Written by Slawomir (“Swavak”) Gromadzki, MPH

Comfrey (Symphytum officinale) is one of the most effective remedies for external use I know and recommended many times often with great results. It is used on the skin to treat wounds, ulcers, and heal bruises as well as pulled muscles and ligaments. It has antibacterial and anti-inflammatory properties. It is also very effective in regenerating damaged tissues and treating painful conditions such as arthritis or backaches >.


It grows as a root stick with branches coming from the stalk and only gets to about 2–3 feet tall. Some varieties produce yellow or purplish flowers alongside the broad, fuzzy leaves.

Comfrey plants can grow in almost any climate or soil and prefer the shade. Both, leaves and roots of comfrey are high in its active ingredients and are used for medicinal benefits.


In folk medicine, comfrey was known as “knitbone,” it was used for the speeding of bone growth, nausea, acne, diarrhea and lung problems such as whooping cough. Root decoctions have been effectively used internally to treat gastrointestinal problems such as ulcers.



According to a large 2013 review based on available studies, “Comfrey is clinically proven to relieve pain, inflammation and swelling of muscles and joints in the case of degenerative arthritis, acute myalgia in the back, sprains, contusions and strains after sports injuries and accidents, also in children aged 3 years and older” (>).

In numerous studies, various comfrey applications reduced pain and inflammation and improved regeneration and healing of cuts, wounds, bruises, sprains muscle and joint aches (>).

In one clinical trial involving 164 participants the efficacy of comfrey was compared to NSAID (non-steroidal anti-inflammatory drug) used for ankle sprains and pain. According to the results, comfrey applications were more effective than diclofenac gel. Researchers stated that comfrey can be regarded as safe and effective alternative to the standard treatment. (>)


Two clinical trials have concluded that using comfrey root extract gel can produce a significant and fast pain relief effect when applied on the back (>, >).


Comfrey cream or poultice was found to significantly decrease the pain associated with arthritis without any negative side effects (>, >, >).


Since comfrey is such an effective pain reliever, it is often recommended for external use in fibromyalgia pain. It works even better when combined with other remedies such as Serrapeptase.


Two clinical studies reported a healing effect comfrey on irritated and inflamed skin caused by a mild sunburn (excessive UV-B rays exposure) (>).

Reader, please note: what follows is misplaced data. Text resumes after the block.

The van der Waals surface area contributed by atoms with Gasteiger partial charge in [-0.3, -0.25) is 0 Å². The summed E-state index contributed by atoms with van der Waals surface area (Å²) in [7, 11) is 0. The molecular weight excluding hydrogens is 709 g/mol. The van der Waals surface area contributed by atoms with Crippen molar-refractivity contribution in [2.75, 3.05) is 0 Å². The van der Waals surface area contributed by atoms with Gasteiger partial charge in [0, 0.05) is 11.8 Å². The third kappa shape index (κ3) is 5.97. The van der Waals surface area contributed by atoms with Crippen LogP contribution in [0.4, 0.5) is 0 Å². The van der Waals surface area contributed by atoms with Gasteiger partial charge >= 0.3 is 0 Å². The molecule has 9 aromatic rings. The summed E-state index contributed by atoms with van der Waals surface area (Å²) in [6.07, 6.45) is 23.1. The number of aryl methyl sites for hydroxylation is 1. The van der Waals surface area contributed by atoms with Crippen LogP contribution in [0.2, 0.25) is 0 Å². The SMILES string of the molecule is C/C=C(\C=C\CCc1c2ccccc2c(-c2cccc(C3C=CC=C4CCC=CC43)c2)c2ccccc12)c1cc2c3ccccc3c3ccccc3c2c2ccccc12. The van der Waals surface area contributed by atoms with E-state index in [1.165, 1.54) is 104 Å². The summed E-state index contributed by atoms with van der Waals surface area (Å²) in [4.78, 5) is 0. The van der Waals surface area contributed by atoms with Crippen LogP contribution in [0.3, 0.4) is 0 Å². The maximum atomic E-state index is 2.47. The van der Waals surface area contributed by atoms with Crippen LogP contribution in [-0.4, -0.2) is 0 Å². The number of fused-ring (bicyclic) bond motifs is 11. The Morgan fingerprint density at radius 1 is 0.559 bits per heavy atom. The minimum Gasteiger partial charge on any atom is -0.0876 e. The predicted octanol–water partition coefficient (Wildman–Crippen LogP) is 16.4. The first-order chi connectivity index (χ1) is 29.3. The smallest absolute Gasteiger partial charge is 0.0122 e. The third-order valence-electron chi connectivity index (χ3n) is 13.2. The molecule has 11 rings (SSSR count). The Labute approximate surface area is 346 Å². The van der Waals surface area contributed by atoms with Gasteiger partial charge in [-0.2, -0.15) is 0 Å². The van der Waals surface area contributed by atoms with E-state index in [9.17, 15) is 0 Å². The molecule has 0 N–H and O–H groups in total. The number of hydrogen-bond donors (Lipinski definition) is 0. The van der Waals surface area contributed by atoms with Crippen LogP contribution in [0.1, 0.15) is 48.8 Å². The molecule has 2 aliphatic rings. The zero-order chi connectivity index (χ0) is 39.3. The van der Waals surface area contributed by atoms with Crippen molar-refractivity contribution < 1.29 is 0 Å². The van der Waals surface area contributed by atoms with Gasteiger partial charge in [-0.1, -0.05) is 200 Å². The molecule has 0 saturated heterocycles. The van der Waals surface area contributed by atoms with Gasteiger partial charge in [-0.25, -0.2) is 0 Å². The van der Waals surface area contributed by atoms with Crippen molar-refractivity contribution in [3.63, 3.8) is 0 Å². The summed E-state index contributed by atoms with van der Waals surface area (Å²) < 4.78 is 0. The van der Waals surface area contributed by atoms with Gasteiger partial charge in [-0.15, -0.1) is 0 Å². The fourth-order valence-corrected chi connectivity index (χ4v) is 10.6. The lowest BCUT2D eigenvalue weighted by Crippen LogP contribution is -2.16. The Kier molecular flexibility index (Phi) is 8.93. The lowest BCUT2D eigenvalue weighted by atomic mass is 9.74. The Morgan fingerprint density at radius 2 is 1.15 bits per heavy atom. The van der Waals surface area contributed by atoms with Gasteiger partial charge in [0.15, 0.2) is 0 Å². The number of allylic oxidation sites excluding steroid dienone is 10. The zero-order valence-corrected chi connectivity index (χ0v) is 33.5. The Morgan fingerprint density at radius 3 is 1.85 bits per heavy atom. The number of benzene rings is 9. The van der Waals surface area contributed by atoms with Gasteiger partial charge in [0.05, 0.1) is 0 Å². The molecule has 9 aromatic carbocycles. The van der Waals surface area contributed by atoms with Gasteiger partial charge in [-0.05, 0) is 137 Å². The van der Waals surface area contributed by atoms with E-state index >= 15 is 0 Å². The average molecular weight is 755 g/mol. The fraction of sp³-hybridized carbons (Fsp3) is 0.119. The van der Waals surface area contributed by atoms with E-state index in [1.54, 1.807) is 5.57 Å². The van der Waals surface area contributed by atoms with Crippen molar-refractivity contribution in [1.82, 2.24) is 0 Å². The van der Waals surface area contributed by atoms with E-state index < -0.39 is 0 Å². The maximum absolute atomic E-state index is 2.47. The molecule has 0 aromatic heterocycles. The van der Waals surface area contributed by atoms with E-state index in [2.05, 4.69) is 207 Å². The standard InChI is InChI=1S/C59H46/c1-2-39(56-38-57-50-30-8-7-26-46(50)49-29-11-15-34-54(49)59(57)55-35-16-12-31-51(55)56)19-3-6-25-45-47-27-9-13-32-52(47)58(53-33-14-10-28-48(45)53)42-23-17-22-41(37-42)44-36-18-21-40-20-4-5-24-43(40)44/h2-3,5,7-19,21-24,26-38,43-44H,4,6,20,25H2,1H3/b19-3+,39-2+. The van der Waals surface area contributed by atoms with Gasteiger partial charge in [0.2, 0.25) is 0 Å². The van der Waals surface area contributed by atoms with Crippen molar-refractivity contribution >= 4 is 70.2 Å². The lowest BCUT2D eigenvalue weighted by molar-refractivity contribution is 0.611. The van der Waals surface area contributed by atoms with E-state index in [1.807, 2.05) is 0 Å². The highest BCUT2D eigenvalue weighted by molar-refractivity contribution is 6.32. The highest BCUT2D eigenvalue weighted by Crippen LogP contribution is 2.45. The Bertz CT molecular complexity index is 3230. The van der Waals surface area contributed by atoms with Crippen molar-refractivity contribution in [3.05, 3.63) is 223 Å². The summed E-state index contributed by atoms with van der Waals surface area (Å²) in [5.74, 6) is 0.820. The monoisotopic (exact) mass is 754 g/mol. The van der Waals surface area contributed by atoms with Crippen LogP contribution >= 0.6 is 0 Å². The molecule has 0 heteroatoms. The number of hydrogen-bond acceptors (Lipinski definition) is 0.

According to another study, “comfrey extract may have a great application in the treatment of skin irritation” (>).


Comfrey contains rosmarinic acid, tannins and allantoin, which speeds up the regeneration of skin (>). Researchers have seen an improvement in collagen production and wound healing when applying comfrey topically (>).


Traditionally, external comfrey applications were often recommended for people with broken bones as this herb has been believed to speed up bone healing. For this very reason one of the common comfrey folk names is “knitbone”. In Poland, for instance, comfrey is known as “zywokost” which refers to its ability to feed bones.


In order to prepare a Comfrey compress you need to make a strong tea or concoction. Take about 4 tablespoons of comfrey root or leaf and place it in about 1 litre of boiling hot water. Cover it and steep or simmer for at least 30 minutes (simmering will make the tea stronger). Strain, soak a clean cloth or gauze in this strong comfrey water extract (concoction) and apply directly to the affected painful area of the body that need treatment leaving it overnight or at least two hours (the longer the better). Make sure the compress is wet all the time. In order to prevent it from drying cover it with cling film or another material. Do it in the morning and evening or at least once a day until the pain is gone.

You can also try comfrey oil or creme.


Unfortunately, this excellent herb has been demonised and effectively discouraged many from using it even externally due to some biased and controversial animal studies. According to those studies, taken orally, Comfrey is supposed to be toxic to the liver and as a result is no longer sold in many countries except in creams or ointments. Read more about it here >

Comfrey has been regarded as toxic because it contains a substance called pyrrolizidine alkaloids (>). The main concern with this chemical is liver toxicity (>, >).

Fortunately, there have been no cases of toxicity resulting from skin applications, as only minuscule amount of PAs can pass through the skin (>).

Most sources agree that comfrey is safe externally for children over 3 years of age. Pregnant or breastfeeding women should not use it.



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